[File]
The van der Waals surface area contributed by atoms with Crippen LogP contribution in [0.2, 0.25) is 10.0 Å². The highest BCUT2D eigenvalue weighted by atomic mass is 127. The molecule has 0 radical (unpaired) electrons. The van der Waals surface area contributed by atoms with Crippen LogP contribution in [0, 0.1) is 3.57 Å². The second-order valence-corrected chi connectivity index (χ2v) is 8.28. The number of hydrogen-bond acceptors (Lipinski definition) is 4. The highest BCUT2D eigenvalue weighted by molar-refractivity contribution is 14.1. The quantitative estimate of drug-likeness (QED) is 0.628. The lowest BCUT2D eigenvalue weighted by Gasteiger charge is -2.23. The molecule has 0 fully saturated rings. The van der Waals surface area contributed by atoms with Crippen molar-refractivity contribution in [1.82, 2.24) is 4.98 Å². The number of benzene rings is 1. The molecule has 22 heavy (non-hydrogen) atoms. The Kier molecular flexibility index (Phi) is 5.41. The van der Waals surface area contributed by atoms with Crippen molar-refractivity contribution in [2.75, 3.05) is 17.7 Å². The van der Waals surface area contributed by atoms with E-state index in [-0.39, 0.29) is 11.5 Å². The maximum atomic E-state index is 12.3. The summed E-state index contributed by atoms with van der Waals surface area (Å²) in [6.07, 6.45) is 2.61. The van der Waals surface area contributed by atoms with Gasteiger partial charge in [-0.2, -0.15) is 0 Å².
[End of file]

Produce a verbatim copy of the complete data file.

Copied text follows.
The van der Waals surface area contributed by atoms with Crippen LogP contribution in [0.2, 0.25) is 10.0 Å². The highest BCUT2D eigenvalue weighted by atomic mass is 127. The molecule has 0 radical (unpaired) electrons. The van der Waals surface area contributed by atoms with Crippen LogP contribution in [0, 0.1) is 3.57 Å². The second-order valence-corrected chi connectivity index (χ2v) is 8.28. The number of hydrogen-bond acceptors (Lipinski definition) is 4. The highest BCUT2D eigenvalue weighted by molar-refractivity contribution is 14.1. The quantitative estimate of drug-likeness (QED) is 0.628. The lowest BCUT2D eigenvalue weighted by Gasteiger charge is -2.23. The molecule has 0 fully saturated rings. The van der Waals surface area contributed by atoms with Crippen molar-refractivity contribution in [1.82, 2.24) is 4.98 Å². The number of benzene rings is 1. The molecule has 22 heavy (non-hydrogen) atoms. The Kier molecular flexibility index (Phi) is 5.41. The van der Waals surface area contributed by atoms with Crippen molar-refractivity contribution in [2.75, 3.05) is 17.7 Å². The van der Waals surface area contributed by atoms with E-state index in [-0.39, 0.29) is 11.5 Å². The maximum atomic E-state index is 12.3. The summed E-state index contributed by atoms with van der Waals surface area (Å²) in [6.07, 6.45) is 2.61. The van der Waals surface area contributed by atoms with Gasteiger partial charge in [-0.2, -0.15) is 0 Å².